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Walking doesn’t need any kind of equipment, and it is effortless. However, challenging the brain and body and trying to work backwards could bring more health benefits. 

Backwards walking has health benefits 

Physical exercise should be simple irrespective of whether you exercise regularly or not. Interestingly even a ten-minute walk can deliver considerable benefits. Additionally, it could count towards the World Health Organisation’s recommended 150 minutes of physical activity each week.

Walking could be more complicated than most realize because staying upright requires coordination between visual, proprioceptive (awareness when the body is in space) and vestibular (sensations associated with spinning, moving fast or twisting) systems. Whenever someone walks backwards, the brain takes longer to process the extra coordination demands of the systems. Interestingly the increased challenge comes with enhanced health benefits. 

Enhanced stability and balance are among the well-researched benefits of backward walking. In addition, backward walking enhances gait and balance for individuals with known osteoarthritis and healthy adults. 

Whenever you walk backwards, you take shorter steps, contributing to the muscular endurance of low leg muscles while easing strain in joints. Plantar fasciitis is among the most frequent causes of heel discomfort and could be relieved by changes in decline and incline since it affects the motion range of muscles and joints.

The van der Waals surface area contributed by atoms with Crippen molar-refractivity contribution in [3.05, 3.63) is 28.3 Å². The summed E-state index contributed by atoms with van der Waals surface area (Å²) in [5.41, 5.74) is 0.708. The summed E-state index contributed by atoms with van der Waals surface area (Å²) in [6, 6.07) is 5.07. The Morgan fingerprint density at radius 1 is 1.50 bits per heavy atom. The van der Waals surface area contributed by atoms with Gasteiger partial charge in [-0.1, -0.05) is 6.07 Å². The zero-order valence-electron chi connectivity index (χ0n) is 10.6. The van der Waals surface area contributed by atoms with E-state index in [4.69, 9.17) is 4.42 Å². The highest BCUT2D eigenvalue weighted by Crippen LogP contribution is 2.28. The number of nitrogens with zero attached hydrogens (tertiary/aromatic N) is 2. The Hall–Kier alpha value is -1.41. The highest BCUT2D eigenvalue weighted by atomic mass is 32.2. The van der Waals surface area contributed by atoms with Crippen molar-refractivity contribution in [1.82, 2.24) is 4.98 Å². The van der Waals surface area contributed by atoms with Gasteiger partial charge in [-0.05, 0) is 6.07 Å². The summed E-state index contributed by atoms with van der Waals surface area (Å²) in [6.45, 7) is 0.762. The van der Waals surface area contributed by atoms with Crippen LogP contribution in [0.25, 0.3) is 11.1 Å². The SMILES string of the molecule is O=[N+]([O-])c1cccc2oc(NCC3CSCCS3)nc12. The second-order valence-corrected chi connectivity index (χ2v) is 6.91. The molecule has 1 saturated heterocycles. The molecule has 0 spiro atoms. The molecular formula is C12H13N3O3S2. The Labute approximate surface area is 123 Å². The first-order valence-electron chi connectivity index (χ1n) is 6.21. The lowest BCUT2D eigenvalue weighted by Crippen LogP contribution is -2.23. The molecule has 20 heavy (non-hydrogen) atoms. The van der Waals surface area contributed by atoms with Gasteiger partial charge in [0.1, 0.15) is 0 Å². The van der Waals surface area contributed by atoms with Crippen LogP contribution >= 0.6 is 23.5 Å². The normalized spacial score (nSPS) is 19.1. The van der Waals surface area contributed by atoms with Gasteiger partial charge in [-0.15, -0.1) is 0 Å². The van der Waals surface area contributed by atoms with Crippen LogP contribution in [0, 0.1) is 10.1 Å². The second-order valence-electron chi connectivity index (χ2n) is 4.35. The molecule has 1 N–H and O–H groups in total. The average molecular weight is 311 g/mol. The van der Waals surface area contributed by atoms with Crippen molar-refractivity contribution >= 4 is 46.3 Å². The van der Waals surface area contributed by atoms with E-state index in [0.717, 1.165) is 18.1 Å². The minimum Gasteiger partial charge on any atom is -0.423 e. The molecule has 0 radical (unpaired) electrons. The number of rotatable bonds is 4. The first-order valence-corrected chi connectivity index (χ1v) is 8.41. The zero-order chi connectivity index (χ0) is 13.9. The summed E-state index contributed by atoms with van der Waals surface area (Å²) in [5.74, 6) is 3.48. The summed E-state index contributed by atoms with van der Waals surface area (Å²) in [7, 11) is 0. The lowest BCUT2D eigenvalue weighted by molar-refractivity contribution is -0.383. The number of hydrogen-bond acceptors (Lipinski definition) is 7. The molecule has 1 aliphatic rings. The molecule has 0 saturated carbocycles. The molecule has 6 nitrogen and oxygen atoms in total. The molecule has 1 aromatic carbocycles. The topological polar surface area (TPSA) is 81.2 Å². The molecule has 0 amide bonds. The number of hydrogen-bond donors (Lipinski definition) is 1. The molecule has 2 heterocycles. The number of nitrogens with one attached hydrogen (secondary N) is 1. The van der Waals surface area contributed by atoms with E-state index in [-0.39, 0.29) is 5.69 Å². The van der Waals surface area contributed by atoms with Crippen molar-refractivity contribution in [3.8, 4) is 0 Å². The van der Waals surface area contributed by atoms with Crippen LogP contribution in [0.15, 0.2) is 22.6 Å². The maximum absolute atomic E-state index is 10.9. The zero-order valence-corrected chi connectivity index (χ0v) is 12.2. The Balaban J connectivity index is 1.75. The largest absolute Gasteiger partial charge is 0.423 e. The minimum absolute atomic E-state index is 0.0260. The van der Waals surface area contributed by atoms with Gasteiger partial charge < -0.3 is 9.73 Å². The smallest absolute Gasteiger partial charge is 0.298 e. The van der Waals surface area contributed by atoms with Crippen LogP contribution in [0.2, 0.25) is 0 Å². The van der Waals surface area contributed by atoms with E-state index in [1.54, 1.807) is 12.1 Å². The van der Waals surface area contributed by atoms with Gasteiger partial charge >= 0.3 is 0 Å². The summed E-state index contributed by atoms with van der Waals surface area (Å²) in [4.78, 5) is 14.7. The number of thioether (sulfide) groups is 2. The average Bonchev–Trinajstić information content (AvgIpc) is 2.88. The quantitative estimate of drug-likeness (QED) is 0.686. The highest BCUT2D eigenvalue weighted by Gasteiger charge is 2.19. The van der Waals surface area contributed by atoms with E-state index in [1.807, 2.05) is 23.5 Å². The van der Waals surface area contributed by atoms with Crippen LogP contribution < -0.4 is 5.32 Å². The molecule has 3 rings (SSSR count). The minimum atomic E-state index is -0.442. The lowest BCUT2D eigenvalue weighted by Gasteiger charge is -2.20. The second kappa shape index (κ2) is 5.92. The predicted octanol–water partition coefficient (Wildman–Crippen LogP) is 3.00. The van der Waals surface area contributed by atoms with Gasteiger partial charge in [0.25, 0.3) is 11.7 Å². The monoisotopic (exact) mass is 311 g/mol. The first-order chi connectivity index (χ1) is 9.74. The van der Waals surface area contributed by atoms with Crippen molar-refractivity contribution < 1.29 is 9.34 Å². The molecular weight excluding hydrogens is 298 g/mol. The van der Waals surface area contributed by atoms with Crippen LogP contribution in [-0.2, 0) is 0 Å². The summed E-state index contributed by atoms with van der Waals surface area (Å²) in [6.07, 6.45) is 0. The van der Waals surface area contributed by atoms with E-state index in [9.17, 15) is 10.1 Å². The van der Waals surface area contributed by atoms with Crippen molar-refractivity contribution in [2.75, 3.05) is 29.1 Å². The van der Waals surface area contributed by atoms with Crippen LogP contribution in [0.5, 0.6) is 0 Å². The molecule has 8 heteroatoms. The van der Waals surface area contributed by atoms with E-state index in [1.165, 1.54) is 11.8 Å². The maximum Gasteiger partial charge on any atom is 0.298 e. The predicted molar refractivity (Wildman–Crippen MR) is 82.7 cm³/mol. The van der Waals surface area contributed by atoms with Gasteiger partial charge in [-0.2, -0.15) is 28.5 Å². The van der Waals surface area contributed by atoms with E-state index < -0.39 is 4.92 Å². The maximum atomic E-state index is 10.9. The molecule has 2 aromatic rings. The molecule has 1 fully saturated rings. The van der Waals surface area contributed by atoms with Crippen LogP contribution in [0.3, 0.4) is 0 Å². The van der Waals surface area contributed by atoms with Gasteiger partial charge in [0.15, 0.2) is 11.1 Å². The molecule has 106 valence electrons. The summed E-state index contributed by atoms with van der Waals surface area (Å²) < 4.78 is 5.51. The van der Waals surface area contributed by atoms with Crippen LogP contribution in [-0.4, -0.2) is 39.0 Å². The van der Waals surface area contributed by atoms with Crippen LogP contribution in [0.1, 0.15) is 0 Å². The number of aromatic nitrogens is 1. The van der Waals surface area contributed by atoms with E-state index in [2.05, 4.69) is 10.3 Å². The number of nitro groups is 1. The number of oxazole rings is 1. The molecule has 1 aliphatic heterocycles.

Backward walking alters our posture and uses many lumbar spine-supporting muscles, which suggests it may be a particularly effective exercise for those who experience persistent lower back discomfort.

The backward movement helped stroke patients in gaining stability 

Even after a severe stroke or neurological illness, patients’ stability and walking pace have been identified and treated using the backwards-walking method.

Interestingly the benefits of direction change are not just therapeutic, with interest in the backward movement leading to researchers discovering more benefits. For example, normal walking helps people maintain a healthy weight, but backward walking is even more effective. Energy expenditure when someone walks backwards is around 40% higher relative to walking forwards at the same speed. Interestingly, a study has shown body fat reductions in women who completed a six-week backward run or walk training program.